x Abu Dhabi, UAEFriday 28 July 2017

Dhoni bats for Jadeja as Pietersen flays Cook

MS Dhoni, centre, feels Ravindra Jadeja, left, is talented and can be handy when he starts ‘being himself’ on the field. Rui Vieira / AP Photo
MS Dhoni, centre, feels Ravindra Jadeja, left, is talented and can be handy when he starts ‘being himself’ on the field. Rui Vieira / AP Photo

India are hurting after the ICC decided to fine Ravindra Jadeja 50 per cent of his match fee after the row with England’s James Anderson, captain MS Dhoni said yesterday.

The punishment was unjust and the Board of Control for Cricket in India (BCCI) are looking into a possible appeal, Dhoni said ahead of the third Test at Southampton, which begins today.

The Jadeja-Anderson altercation happened as the pair left the field during the drawn first Test at Trent Bridge earlier this month.

David Boon of the ICC’s Match Referees Elite Panel fined Jadeja, clearing him of the Level 2 offence with which he was originally charged, but guilty of a Level 1 offence relating to “conduct contrary to the spirit of the game”.

Anderson faces a Level 3 accusation, the ICC’s worst disciplinary charge, and his hearing is set for Friday, at the end of the Southampton Test.

If found guilty, Anderson could be given a four-Test ban.

“It’s a very hurtful decision, frankly, because I felt a lot of things were neglected in judging the case,” Dhoni said.

According to Dhoni, remarks were directed at Jadeja in the corridor and he turned to see what was happening. On that basis, he was fined.

“He was pushed so hard, he could barely keep his balance. If something is said from behind, you instantly turn around, which is what he did,” Dhoni said.

“I don’t think what Jadeja did was aggressive at all and that’s the reason we are very hurt by the wording that has been given.

“The beauty of it is that the allegation was of Level 2 and he got fined under Level 1.

“You can’t usually appeal that kind of offence, but the BCCI and the legals are working things out, because we are not at all happy and I don’t think Jadeja did anything wrong.”

India lead the five-match series 1-0 after victory in the second Test at Lord’s on Monday by 95 runs.

“By their logic, if you were to say ‘Excuse me’ behind me in the corridor and I turned around to face you, I would also get fined 50 per cent of my match fee,” Dhoni said.

Jadeja was pivotal in India’s win, with a swashbuckling innings of 68 off 57 balls to help set England what proved to be an unreachable target.

Dhoni previously intimated that Jadeja lacked confidence, but he said he believes that Jadeja can once again do some damage with bat and ball.

“What we have seen is, when he starts being himself, he has a lot of talent, so I think the last innings that he played will give him a lot of confidence, not only over here but also in any other Test matches he will play,” Dhoni said.

“It gives us the liberty of using other bowlers, as he is good at keeping it tight whether the ball is turning or not, but still attacking and keeping the batsmen quiet.”

Dhoni’s counterpart, Alastair Cook, believes his side will respond from their defeat at Lord’s.

“The good news in a five-Test match series is, you’ve got chance to bounce back and you get judged at the end of the series,” the opening batsman said.

“The frustrating thing has been that we’ve been getting ourselves into situations, especially in the four Test matches, where we’ve been ahead of the game by quite a long way and haven’t been able to force that result.

“We must be doing a lot of things really well, but in crucial sessions, when we need to stamp our authority to get that win, we haven’t been able to take.”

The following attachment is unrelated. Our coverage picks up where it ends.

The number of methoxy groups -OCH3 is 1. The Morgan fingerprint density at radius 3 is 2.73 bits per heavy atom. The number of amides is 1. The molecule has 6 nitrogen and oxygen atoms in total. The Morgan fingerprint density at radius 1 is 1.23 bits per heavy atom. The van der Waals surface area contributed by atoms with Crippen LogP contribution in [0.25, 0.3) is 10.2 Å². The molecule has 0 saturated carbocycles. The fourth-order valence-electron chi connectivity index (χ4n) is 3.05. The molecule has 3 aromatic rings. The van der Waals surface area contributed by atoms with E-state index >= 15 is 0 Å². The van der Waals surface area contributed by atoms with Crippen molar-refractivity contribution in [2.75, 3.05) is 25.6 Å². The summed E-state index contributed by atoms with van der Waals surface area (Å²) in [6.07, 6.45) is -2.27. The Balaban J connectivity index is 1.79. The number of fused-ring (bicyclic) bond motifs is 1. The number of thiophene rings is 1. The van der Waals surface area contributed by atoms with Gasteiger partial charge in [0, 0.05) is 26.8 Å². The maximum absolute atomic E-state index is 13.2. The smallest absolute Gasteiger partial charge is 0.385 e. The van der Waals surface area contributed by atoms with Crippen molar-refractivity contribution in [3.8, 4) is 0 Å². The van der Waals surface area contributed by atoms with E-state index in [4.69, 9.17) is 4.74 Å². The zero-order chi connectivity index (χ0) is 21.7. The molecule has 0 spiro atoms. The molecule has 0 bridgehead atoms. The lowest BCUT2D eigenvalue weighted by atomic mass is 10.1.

England will make at least one change for the match, with wicketkeeper Jos Buttler making his Test debut as he replaces Matt Prior, who stepped down from the squad after Lord’s due to concerns over his fitness.

Cook said he had no intention of resigning his captaincy, despite a string of 10 matches without a win.

He and the side have absorbed heavy media criticism after Monday’s loss. “I’m desperate to carry on, because I love being England captain,” he said.

“I said when I first took over, ‘I just want to throw everything into it’. And until that time where I don’t feel as if I can carry on doing it, or someone taps me on the shoulder, then that’s what I’m going to do.”

‘Cook does not have the tactical brain’

Kevin Pietersen believes beleagured England captain Alastair Cook remains in the job because it would be a “yet another PR disaster” for the England and Wales Cricket Board to sack him now.

Pietersen urged Cook to relinquish the captaincy and seek emergency help for his batting, for the good of himself and England.

Cook is under increasing pressure both as captain and as opener, following a miserable run in which England lost seven of their last nine Tests. Cook, 29, has scored just 129 runs in nine attempts.

Writing in his column in the Daily Telegraph, the outspoken Pietersen said: “At the moment only politics are keeping Cook in a job, because the England and Wales Cricket Board backed him so much that it would be yet another PR disaster if it sacked him now.

“But the ECB needs his runs back more than anything else, so a big decision has to be made. Forget the bad headlines for once.”

The South Africa-born batsman wrote, though, that Cook still has a lot to offer England if the left-hander can rediscover the form that has earned him a national-record 25 Test centuries – two more than Pietersen.

“He should do what is right for England and resign the captaincy. He has shown he does not have the tactical brain to lead the side,” Pietersen said.

“England badly miss Cook the opening batsman scoring 150 to set games up at the top of the order and, relieved of the captaincy, I don’t think it is too late for him to rediscover this form.”

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